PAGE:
Last Thursday, House Republicans announced legislation to alter the existing vestiges of Obama’s disastrous Iran Nuclear Deal. As congress approaches a looming April deadline for recertification of the agreement – if the agreement is not modified and made tougher through the legislative process, Iran will be able to meet the lax standards of the Obama Administration and reap massive rewards.
Republican defense hawks, Liz Cheney (daughter of former Vice President, Dick Cheney), and Pete Roskham are looking to add measures to ban the manufacture of ballistic missiles – nuclear or conventional, and force Tehran to allow, “anytime, anywhere” checking of any suspicious research labs or nuclear facilities.
The current nuclear deal gives Iran 24 days notice of before international inspectors show up to inspect and investigate for illegal nuclear activity. However, this is more than enough time for Iran to box up any elicit nuclear research and hide it in an offsite location.
This new legislation will enforce a much more stringent inspection regime, with harsh consequences fore even the slightest failure. All previous sanctions will snap back into place immediately if anything is found that would “enable Iran to produce sufficient weapons-grade uranium or plutonium for a nuclear weapon in under 12 months,” the bill said.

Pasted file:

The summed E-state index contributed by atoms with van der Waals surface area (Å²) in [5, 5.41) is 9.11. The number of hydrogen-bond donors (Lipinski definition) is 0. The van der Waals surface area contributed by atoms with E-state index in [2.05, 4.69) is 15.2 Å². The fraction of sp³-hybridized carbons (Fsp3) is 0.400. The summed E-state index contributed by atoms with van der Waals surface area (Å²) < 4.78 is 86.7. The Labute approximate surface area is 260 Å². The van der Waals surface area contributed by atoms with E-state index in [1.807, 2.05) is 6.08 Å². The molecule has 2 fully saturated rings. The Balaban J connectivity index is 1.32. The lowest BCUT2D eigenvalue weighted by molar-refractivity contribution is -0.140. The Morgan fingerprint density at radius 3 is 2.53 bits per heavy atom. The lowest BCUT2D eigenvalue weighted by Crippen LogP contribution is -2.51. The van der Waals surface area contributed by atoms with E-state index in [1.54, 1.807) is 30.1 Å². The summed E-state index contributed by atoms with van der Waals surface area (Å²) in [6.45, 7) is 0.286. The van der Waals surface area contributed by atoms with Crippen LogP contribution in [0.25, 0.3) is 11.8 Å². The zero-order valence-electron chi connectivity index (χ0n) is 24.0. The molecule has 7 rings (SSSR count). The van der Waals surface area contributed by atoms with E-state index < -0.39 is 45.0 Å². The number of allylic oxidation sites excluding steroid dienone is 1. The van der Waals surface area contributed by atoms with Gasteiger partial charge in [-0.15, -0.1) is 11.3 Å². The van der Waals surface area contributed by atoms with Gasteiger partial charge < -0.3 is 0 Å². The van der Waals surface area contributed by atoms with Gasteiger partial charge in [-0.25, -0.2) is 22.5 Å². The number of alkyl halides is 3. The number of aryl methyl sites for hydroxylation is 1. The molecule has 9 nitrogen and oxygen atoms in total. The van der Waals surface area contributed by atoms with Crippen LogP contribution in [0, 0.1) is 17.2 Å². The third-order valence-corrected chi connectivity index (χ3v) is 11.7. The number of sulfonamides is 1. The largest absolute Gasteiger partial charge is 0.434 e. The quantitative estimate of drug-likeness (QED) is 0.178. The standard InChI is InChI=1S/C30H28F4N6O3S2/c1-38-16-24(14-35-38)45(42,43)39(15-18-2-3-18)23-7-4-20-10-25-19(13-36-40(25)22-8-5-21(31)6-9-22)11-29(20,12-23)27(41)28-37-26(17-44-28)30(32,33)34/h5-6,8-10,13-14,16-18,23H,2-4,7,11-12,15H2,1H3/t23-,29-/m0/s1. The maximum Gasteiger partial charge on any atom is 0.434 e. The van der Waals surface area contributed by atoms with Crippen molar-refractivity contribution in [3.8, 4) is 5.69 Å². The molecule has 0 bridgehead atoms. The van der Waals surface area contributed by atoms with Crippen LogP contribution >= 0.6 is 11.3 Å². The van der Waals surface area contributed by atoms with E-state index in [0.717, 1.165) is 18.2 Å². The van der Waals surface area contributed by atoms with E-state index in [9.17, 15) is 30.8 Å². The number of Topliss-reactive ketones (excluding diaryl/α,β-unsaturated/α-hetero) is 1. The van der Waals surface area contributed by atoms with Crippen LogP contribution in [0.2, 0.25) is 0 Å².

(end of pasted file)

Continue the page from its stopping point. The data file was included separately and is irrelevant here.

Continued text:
Cheney, who is a member of the House Armed Services Committee, says that the previous accord brought in by the Obama administration was undoubtedly “the most damaging agreement our country has ever entered” while it completely failed to take any necessary steps for the prevention of Iran obtaining a nuclear weapon.
Furthermore, Cheney said that the new legislation “establishes the minimum requirements that must be in any verifiable agreement in order to obtain future sanctions relief. Iran, the world’s largest state sponsor of terror, must not be allowed to obtain nuclear weapons, and we must no longer gamble our nation’s security on a dangerous agreement that provides only a false sense of security.”
The bill will also add even more sanctions on Iran to force it to comply with human rights standards and prevent their continued support of international terrorism.
Senator Bob Corker and Ben Cardin are working on parallel legislation in the Senate. However, not everyone is pleased. “If what we hear about the Corker-Cardin process is true, then it doesn’t do enough to deal with the present Iranian missile threat,” said Behnam Ben Taleblu – a senior Iran analyst at the Foundation for the Defense of Democracies. “I think the intention driving the House bill is to more assiduously plug loopholes in the deal and to very tightly rewrite the conditions under which the U.S. grants sanctions release to Iran and to make sure the most likely delivery vehicle toward an Iranian nuke, which is a ballistic missile, is taken into account,”